30 January 2017
The archaic term for mustard seed is eye of newt." Often misunderstood for an actual eye of a newt, this name has been popularly associated with witchcraft ever since it was mentioned as an ingredient to a witch's brew in Macbeth."
"Only three known species go through menopause: killer whales, short-finned pilot whales, and humans."
"What movie changes the plot if you add a random 'R' somewhere in the title?" Some clever suggestions. ("A Fish Called Rwanda," "The Best Years of Our Livers," "Winter's Boner," "Fright Club," "Pulp Friction," and others are in the list)
How to get rid of unwanted electronic devices (where to sell them, donate them, recycle them).
"Coal supporters are pushing a bill [in Wyoming] that would bar utilities from using the state's abundant wind power to provide electricity within the state."
Regarding the media enablers of the Trump election: "Les Moonves, the executive chairman and CEO of CBS, said, as reported by the Hollywood Reporter about Trump’s candidacy: “It may not be good for America, but it’s damn good for CBS.” He added: “Donald’s place in this election is a good thing. . . . Man, who would have expected the ride we’re all having right now? . . . The money’s rolling in and this is fun. . . . I’ve never seen anything like this, and this going to be a very good year for us. Sorry. It’s a terrible thing to say. But, bring it on, Donald. Keep going.”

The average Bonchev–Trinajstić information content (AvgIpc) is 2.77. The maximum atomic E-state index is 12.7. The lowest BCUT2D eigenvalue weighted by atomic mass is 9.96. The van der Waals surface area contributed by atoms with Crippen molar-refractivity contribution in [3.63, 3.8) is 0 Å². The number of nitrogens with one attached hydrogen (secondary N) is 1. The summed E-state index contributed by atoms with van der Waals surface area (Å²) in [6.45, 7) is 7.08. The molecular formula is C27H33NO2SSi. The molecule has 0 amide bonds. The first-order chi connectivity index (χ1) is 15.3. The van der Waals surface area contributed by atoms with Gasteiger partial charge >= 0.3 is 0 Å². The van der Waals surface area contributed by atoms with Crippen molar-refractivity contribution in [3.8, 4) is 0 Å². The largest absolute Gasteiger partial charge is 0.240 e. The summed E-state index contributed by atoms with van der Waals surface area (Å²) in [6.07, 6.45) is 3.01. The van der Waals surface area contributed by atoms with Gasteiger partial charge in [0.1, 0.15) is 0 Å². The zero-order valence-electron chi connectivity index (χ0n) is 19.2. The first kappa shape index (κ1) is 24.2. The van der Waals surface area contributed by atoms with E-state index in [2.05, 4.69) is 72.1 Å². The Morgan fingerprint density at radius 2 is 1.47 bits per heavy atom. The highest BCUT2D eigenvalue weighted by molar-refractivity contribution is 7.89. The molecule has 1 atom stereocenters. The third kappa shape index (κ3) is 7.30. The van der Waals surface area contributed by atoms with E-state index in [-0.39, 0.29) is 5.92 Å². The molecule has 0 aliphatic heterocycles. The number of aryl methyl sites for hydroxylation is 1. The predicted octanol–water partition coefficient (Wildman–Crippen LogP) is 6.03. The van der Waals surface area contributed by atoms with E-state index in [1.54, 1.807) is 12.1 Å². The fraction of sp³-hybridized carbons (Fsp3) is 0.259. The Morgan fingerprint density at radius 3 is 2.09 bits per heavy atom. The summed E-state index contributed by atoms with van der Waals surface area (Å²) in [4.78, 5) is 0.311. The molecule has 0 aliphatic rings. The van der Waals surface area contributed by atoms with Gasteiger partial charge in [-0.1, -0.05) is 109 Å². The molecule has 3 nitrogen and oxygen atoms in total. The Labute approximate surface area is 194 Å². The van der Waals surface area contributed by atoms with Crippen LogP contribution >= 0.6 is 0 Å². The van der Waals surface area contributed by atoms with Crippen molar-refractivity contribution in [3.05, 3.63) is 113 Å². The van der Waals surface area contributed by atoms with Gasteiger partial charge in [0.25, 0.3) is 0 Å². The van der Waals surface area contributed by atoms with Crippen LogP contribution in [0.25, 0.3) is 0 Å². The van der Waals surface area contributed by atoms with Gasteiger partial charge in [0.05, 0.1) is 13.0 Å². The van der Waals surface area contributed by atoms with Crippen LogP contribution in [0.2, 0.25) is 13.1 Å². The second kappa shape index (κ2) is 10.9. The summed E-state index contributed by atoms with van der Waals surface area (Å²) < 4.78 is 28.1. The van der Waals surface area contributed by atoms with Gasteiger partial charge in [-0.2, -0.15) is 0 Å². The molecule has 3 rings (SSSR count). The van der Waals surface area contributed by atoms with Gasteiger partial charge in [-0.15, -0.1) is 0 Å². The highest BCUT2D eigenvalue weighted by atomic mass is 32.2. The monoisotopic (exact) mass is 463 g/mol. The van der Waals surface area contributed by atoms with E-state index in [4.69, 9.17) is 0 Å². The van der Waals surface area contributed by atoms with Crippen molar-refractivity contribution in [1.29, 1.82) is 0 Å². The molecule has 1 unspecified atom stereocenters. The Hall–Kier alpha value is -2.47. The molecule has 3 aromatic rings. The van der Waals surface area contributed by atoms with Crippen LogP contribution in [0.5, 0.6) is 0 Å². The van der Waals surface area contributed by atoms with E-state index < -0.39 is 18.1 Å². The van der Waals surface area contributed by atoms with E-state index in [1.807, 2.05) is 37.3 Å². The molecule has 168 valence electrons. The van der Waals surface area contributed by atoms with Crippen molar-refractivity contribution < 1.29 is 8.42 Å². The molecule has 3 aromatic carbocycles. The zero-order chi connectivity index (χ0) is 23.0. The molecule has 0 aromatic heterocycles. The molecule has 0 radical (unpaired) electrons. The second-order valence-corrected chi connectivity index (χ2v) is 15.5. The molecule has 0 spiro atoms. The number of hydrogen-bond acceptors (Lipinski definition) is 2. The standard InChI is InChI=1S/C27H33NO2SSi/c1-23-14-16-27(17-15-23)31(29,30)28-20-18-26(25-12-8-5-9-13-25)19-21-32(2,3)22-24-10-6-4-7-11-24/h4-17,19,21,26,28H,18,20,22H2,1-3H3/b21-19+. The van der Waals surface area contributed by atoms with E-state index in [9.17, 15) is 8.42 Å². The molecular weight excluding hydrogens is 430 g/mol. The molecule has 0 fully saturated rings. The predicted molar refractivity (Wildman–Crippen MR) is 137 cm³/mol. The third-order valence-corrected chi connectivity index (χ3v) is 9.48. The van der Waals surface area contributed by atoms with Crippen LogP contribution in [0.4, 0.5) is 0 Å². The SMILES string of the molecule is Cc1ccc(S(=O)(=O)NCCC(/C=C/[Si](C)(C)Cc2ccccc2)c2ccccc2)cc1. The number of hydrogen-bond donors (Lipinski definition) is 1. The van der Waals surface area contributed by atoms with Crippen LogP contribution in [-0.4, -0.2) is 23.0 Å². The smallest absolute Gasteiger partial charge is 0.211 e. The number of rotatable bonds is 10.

"A startup called Ambrosia will fill your veins with the blood of young people and empty your pockets of $8,000."
"Hygge is a Danish word (say HUE-gah) for a particular atmosphere grounded in the joys of simple pleasures."
"...when GOP candidates are looking for big donors to back them, they have options... If you don’t get Sheldon Adelson, you can go to the Koch brothers, and so on. In Michigan, the DeVos family is a class of donor all by themselves.” (see the chart here).
LifeProTip: "If you want to browse a site that requires login (e.g. WSJ) copy/paste the link to https://archive.org/web/ to read."
"The world’s eight richest billionaires control the same wealth... as the poorest half of the globe’s population."